Tyler Biggs is in the spotlight early in his Ontario Hockey League career and I wanted to put up a few thoughts on the Leafs first round draft pick.
Drafted outside of the grasp of the agreement restricting players entry directly into the Amercian Hockey League, Leafs 1st round selection in 2011, (22nd overall) Biggs had the option of leaping directly on to the Toronto Marlies. Aside from size, Biggs wasn’t ready for the AHL.
Suiting up for Oshawa of the Ontario Hockey League seemed the logical placement.
Serving a dual purpose there’s the added benefit of learning the grind of a heavier schedule, something Biggs had yet to experience having played a career season high 37 games at the University of Miami (Ohio). A full OHL season will test his endurance and alter his approach to future season’s expectations of intensity and longevity, especially at higher levels.
Biggs has been analyzed and then dissected and then constantly updated early on in Oshawa.
Steve Burtch at Pension Plan Puppets broke down statistical analysis versus other prospect, Josh Leivo and there are countless others analyses available with a simple Google search.
When he made the decision to leave University he pointed out a few items that he felt he needed to work on over the summer and those items remained true then as they do today.
I wanted to track his progression on both accounts. It was interesting to see the shooter’s mentality appear as an item to actively develop over the off season.
This is also evident early in the season, firing away almost as fast as the puck hits his blade. During a game against Brampton a few weeks ago, he certainly put this shooter’s mentality on display, scoring twice, once off a turnover in the slot and the other a short side open net after he did the right thing to stop in front of the goal.
Getting to the net will certainly enhance his overall counting numbers, especially in the immediate future. Absences to Lucas Lessio with a hand injury and suspended Scott Laughton create a mid-to-long term void up front and the need to balance out the scoring. Generals coaches temporarily moved Biggs to a second unit in their most recent 3-2 shootout loss to Peterborough on Sunday. He was separated from Boone Jenner, to promote balanced scoring, but by the end of the game, Biggs had been reinserted alongside Jenner once again.
Staring off with his skating, Biggs showed an improved first step, but still a work in progress. He has good straightaway speed and is learning to incorporate more directional shifts and stops/starts, something to keep an eye on as the season progresses.
His puck skills and offensive creativity have been the most questioned aspects of his game, and that’s not without warrant.
I’ve noticed how little he actually carries and touches the puck. Once he gets it in the neutral zone or even when digging pucks out from along the boards, his first reaction seems to be to get it to a teammate. His individual stick skills are somewhat rigid and raw, and he doesn’t bull his way to the net often enough with the puck. When he is carrying the puck he doesn’t stickhandle, rather, he pushes it ahead out of reach of opponents and incorporating prime protection skills.
Biggs excels using his hockey sense and penchant for being around pucks in the offensive zone, fighting for space in front and pucks along the boards, cycling deep and throwing his body around. Big and strong he is exceptional at protecting the puck under pressure and forces players to use their sticks or try to hold him to stop his momentum. It’s a good quality to draw penalties. Adding an improved net presence will only help, but there’s been evidence of him developing a greater shooter’s mentality.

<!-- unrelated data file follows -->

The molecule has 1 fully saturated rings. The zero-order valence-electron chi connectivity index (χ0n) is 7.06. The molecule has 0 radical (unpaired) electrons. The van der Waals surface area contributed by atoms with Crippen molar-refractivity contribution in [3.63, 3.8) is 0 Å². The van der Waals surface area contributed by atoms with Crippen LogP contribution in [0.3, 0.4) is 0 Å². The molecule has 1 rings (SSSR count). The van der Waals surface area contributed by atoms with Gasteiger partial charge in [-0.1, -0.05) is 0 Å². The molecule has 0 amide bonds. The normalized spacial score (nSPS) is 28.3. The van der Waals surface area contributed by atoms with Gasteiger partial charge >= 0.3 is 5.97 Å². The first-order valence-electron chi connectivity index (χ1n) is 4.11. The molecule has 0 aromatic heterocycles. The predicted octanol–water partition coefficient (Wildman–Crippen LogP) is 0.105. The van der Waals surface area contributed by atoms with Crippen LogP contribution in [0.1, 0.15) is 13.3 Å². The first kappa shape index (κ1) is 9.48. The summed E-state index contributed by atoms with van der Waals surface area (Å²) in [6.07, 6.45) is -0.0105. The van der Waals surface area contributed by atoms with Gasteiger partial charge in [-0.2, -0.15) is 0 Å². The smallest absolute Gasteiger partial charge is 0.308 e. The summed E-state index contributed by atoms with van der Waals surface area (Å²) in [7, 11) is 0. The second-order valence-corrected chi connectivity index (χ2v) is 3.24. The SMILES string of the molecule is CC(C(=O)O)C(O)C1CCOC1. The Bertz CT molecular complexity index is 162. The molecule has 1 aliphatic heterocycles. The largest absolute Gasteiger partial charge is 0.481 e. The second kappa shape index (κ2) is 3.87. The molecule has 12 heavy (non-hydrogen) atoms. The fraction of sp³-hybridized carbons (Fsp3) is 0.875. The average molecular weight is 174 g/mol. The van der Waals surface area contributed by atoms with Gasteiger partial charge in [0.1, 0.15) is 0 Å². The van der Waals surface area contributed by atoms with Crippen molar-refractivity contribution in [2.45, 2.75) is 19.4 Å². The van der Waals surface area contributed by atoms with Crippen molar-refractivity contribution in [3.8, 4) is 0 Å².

He can panic at times without much space and in opposition traffic. His distribution intentions are clear, but he doesn’t execute with the precision, something I feel will come along with experience and playing time.
Of course, Biggs contributions are supposed to be on both sides of the puck, as indicated by Dave Poulin.
“He’s playing a complete game as we hoped,” Poulin said. “We liked it, too, that he is being challenged a few times by his coach (DJ Smith). If something happens, we’ve seen Tyler get sat him out a shift, but he responds.”
He can be still be guilty of lead feet, coasting and stopping short of the puck carrier in defensive pursuits, something he has to improve on to get to the complete game to which Poulin referred.
There is still a lot to learn for the young power forward, but these are the items I’ve focused on to see improvements. I certainly don’t expect a full on improvement across the board, but developing better puck skills and learning to exploit his size and strength to muscle his way to the net would be a good start to better scoring ability in the pros.
I came across this as I searched for some background material.
An interesting graphic at the time the Leafs Brian Burke was at the podium announcing the draft pick. Bob McKenzie had Biggs as the next highest ranked prospect and looking at that list, Jenner’s name jumps right out.
While he’s certainly been a huge part of the Oshawa Generals offense, Jenner too is successful based on a hard work and exceptional two-way play hockey sense.
His work ethic, drive and stamina will make him successful in the NHL, but I feel he exhibits better two-way skills associated with a third line center as opposed to the pure scorer and point producer he’s showing at this level. I think a good third line center with a scoring touch is an exceptional value.
Related to Tyler Biggs:
- The Trouble with Tyler Biggs
- Video: Tyler Biggs instigates fight in OHL debut
- October 29th Leafs prospect update